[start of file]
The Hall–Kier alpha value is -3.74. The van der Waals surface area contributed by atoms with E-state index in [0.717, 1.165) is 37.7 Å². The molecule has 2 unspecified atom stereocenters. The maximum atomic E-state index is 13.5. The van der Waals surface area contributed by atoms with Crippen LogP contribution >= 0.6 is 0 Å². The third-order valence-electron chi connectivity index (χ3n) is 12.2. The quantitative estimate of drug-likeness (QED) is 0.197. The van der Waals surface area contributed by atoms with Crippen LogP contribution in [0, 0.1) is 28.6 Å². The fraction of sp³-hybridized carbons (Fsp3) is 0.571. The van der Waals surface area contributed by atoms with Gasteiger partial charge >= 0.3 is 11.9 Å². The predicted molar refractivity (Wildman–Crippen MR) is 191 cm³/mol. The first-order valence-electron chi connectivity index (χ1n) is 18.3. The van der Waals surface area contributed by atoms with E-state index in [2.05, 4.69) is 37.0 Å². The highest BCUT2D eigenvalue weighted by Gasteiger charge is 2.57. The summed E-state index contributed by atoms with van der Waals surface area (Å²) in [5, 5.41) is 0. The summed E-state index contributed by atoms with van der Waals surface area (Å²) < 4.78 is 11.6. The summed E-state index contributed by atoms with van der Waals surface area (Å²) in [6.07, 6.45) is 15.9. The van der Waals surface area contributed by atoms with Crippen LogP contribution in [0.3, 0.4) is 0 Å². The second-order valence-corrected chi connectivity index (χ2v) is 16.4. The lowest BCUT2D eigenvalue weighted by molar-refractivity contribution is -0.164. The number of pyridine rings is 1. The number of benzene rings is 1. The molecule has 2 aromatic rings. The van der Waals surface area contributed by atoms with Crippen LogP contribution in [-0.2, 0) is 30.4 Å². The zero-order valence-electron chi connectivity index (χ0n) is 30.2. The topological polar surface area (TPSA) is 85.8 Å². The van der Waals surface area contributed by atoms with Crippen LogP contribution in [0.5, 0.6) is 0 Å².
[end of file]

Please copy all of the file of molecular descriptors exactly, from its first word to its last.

The Hall–Kier alpha value is -3.74. The van der Waals surface area contributed by atoms with E-state index in [0.717, 1.165) is 37.7 Å². The molecule has 2 unspecified atom stereocenters. The maximum atomic E-state index is 13.5. The van der Waals surface area contributed by atoms with Crippen LogP contribution >= 0.6 is 0 Å². The third-order valence-electron chi connectivity index (χ3n) is 12.2. The quantitative estimate of drug-likeness (QED) is 0.197. The van der Waals surface area contributed by atoms with Crippen LogP contribution in [0, 0.1) is 28.6 Å². The fraction of sp³-hybridized carbons (Fsp3) is 0.571. The van der Waals surface area contributed by atoms with Gasteiger partial charge >= 0.3 is 11.9 Å². The predicted molar refractivity (Wildman–Crippen MR) is 191 cm³/mol. The first-order valence-electron chi connectivity index (χ1n) is 18.3. The van der Waals surface area contributed by atoms with E-state index in [2.05, 4.69) is 37.0 Å². The highest BCUT2D eigenvalue weighted by Gasteiger charge is 2.57. The summed E-state index contributed by atoms with van der Waals surface area (Å²) in [5, 5.41) is 0. The summed E-state index contributed by atoms with van der Waals surface area (Å²) < 4.78 is 11.6. The summed E-state index contributed by atoms with van der Waals surface area (Å²) in [6.07, 6.45) is 15.9. The van der Waals surface area contributed by atoms with Crippen LogP contribution in [0.3, 0.4) is 0 Å². The second-order valence-corrected chi connectivity index (χ2v) is 16.4. The lowest BCUT2D eigenvalue weighted by molar-refractivity contribution is -0.164. The number of pyridine rings is 1. The number of benzene rings is 1. The molecule has 2 aromatic rings. The van der Waals surface area contributed by atoms with Crippen LogP contribution in [-0.2, 0) is 30.4 Å². The zero-order valence-electron chi connectivity index (χ0n) is 30.2. The topological polar surface area (TPSA) is 85.8 Å². The van der Waals surface area contributed by atoms with Crippen LogP contribution in [0.5, 0.6) is 0 Å².